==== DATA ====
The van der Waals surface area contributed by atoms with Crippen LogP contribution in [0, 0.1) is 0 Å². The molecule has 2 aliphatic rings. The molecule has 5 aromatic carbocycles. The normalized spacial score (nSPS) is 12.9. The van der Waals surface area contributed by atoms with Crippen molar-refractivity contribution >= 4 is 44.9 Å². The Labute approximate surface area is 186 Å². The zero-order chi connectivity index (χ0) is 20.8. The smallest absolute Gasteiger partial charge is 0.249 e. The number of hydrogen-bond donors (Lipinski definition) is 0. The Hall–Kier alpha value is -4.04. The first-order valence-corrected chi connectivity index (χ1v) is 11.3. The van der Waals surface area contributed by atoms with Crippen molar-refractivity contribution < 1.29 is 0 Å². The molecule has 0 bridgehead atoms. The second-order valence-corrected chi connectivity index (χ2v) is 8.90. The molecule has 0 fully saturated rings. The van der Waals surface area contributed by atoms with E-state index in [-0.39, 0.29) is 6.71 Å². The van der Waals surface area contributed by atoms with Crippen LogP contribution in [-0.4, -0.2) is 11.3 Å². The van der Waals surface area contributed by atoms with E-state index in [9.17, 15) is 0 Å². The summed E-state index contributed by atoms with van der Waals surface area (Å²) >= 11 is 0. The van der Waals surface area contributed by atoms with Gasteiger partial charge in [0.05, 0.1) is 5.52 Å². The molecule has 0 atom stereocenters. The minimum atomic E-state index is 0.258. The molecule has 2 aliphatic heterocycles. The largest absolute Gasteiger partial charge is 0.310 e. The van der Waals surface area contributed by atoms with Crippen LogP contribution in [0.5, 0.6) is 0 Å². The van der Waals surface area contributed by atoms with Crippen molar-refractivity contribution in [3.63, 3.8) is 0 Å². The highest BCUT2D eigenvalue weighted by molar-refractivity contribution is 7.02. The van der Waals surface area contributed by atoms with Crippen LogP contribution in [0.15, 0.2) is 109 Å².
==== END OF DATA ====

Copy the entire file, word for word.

The van der Waals surface area contributed by atoms with Crippen LogP contribution in [0, 0.1) is 0 Å². The molecule has 2 aliphatic rings. The molecule has 5 aromatic carbocycles. The normalized spacial score (nSPS) is 12.9. The van der Waals surface area contributed by atoms with Crippen molar-refractivity contribution >= 4 is 44.9 Å². The Labute approximate surface area is 186 Å². The zero-order chi connectivity index (χ0) is 20.8. The smallest absolute Gasteiger partial charge is 0.249 e. The number of hydrogen-bond donors (Lipinski definition) is 0. The Hall–Kier alpha value is -4.04. The first-order valence-corrected chi connectivity index (χ1v) is 11.3. The van der Waals surface area contributed by atoms with Crippen molar-refractivity contribution < 1.29 is 0 Å². The molecule has 0 bridgehead atoms. The second-order valence-corrected chi connectivity index (χ2v) is 8.90. The molecule has 0 fully saturated rings. The van der Waals surface area contributed by atoms with E-state index in [-0.39, 0.29) is 6.71 Å². The van der Waals surface area contributed by atoms with Crippen LogP contribution in [-0.4, -0.2) is 11.3 Å². The van der Waals surface area contributed by atoms with E-state index in [9.17, 15) is 0 Å². The summed E-state index contributed by atoms with van der Waals surface area (Å²) >= 11 is 0. The van der Waals surface area contributed by atoms with Gasteiger partial charge in [0.05, 0.1) is 5.52 Å². The molecule has 0 atom stereocenters. The minimum atomic E-state index is 0.258. The molecule has 2 aliphatic heterocycles. The largest absolute Gasteiger partial charge is 0.310 e. The van der Waals surface area contributed by atoms with Crippen LogP contribution in [0.5, 0.6) is 0 Å². The van der Waals surface area contributed by atoms with Crippen molar-refractivity contribution in [3.63, 3.8) is 0 Å². The highest BCUT2D eigenvalue weighted by molar-refractivity contribution is 7.02. The van der Waals surface area contributed by atoms with Crippen LogP contribution in [0.15, 0.2) is 109 Å².